Cybercrime in the UAE: are you safe online?
With cybercrime rife and strict rules on what normal people can post online, staying connected in the UAE is riskier than ever.Peter Iantorno December 1, 2015
Robbers, burglars, muggers; in years gone by these were the only type of criminals that the general public had to worry about stealing their hard-earned money. Yet, while we have seen some incredibly audacious heists in our time, none come close to the level of sophistication used by the new breed of criminals: hackers.
Unlike the comparatively primitive methods used by old-fashioned crooks to relieve you of your money or possessions, cybercriminals use technology to disrupt, steal and extort all without ever coming into direct contact with their unsuspecting targets.
And it’s not just rich bankers or famous people who are targeted – to the hackers everyone is fair game. In the past year alone, more than 2 million people in the UAE experienced some form of online crime, according to a recent study conducted by online security company Norton by Symantec.
The study showed that UAE consumers spent close to a day-and-a-half (30 hours) dealing with the consequences of cybercrime, resulting in a loss just short of AED 5 billion – an average of AED 2,331 per person.
“We no longer need convincing of the risks – cybercrime has unfortunately become a fact of life in the UAE,” said Tamim Taufiq, Middle East Manager, Norton Business Unit in response to the findings.
“Our findings demonstrate that the reality of cybercrime still hasn’t led to widespread adoption of simple, yet secure protection measures. As the UAE becomes increasingly mobile-savvy, this should be reflected in the approach all generations make to safe-guarding their personal information and their loved ones.”
Questioning more than 17,000 consumers across the world, including 1,012 in the UAE, the survey revealed that despite the popular assumption that the older generation are less tech-savvy, it is actually Millennials (people aged between 18 and 34) who are at the greatest risk, with 42 per cent of people in that age group experiencing some form of online crime in the past 12 months.
As well as the increasingly sophisticated cybercriminal operations being executed nowadays, carelessness with personal information is thought to be a major cause of the rise in online crime. For example, according to the study, 37 per cent of Millennials in the UAE are likely to share passwords with friends and relatives and 77 per cent do not have any security installed on their smartphone.
The report recommended a number of measures for improving online security, including reviewing bank and credit card statements for irregularities, being cautious when connected to the internet via open-network Wi-Fi and creating complicated passwords (unfortunately the likes of “password123” simply won’t cut it any more).
But even if you do follow all the advice to stay secure online, sometimes the hackers are just too smart and will be able to access your personal information regardless of the personal protection you put in place.
Just this week the online system of a Sharjah Bank was hacked by a cybercriminal, who claimed he would publish the confidential data of the bank’s clients unless he was paid a $3 million ransom in the untraceable online currency, Bitcoin.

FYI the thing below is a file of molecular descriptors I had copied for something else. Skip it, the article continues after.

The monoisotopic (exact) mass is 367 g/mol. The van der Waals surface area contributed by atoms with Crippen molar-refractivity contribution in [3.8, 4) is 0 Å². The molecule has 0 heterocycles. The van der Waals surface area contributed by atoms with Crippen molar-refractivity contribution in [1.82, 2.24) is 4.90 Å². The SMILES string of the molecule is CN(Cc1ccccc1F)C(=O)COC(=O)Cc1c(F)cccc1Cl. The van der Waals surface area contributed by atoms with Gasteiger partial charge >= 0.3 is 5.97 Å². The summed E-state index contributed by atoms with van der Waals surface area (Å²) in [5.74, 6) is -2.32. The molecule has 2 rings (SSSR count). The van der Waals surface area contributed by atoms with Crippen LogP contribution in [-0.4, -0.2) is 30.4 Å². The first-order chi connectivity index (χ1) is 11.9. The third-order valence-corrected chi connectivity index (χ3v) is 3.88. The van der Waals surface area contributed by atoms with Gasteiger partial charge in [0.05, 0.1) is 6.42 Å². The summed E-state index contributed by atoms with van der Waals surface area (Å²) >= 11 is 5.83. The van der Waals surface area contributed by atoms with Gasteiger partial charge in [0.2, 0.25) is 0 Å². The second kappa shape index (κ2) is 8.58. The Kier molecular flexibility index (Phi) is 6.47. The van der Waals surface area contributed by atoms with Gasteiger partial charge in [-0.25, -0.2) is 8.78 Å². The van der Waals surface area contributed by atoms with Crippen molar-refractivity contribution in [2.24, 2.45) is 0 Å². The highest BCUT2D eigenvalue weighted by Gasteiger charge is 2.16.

According to the report in XPRESS, the hacker sent text messages and emails to several bank customers warning them that their accounts were “under his control” and that they should “pay directly or get the bank to do so” otherwise he would release their personal details online.
In response, the bank claimed that it would not give in to the blackmail, and that the Telecom Regulatory Authority’s Computer Emergency Response Team is investigating the incident.
This is far from a UAE-only problem. Also this week it has been reported that three banks in Greece have been attacked and held to a similar ransom, and there’s even been a widespread hacking of popular TV streaming service Netflix, with private account details being sold on the Dark Web for as little as $ 0.50 each.
But back in the UAE, its not just shady cybercriminals and hackers that can cause you a problem online; if you use a computer, smartphone or any other internet-connected device, you’re putting yourself at risk of flouting the country’s strict cybercrime laws.
According to Article 21 of the UAE Cybercrime Law No. 5 set out in 2012, anyone who “uses a computer network and/or an electronic information system, or any information technology means for the invasion of privacy of another person” could face stern punishments, from a minimum fine of AED 150,000 to six months imprisonment.
And while it might sound like a normal, honest person would never fall foul of these rules, the law says that anyone “publishing news, electronic photos or photographs, scenes, comments, statements or information, even if true and correct” will be in violation. So, even if a post is 100 per cent true, if it compromises the privacy or defames the image of another person, you could find yourself in hot water.
With hacking on the rise and ever-smarter cybercriminals always looking for ways to steal a quick buck, clearly measures such as this law are needed. However, when a careless post on social media or a heat-of-the-moment comment on an online forum can land you with a massive fine or even jail time, the message on using technology in the UAE should be loud and clear: proceed with caution.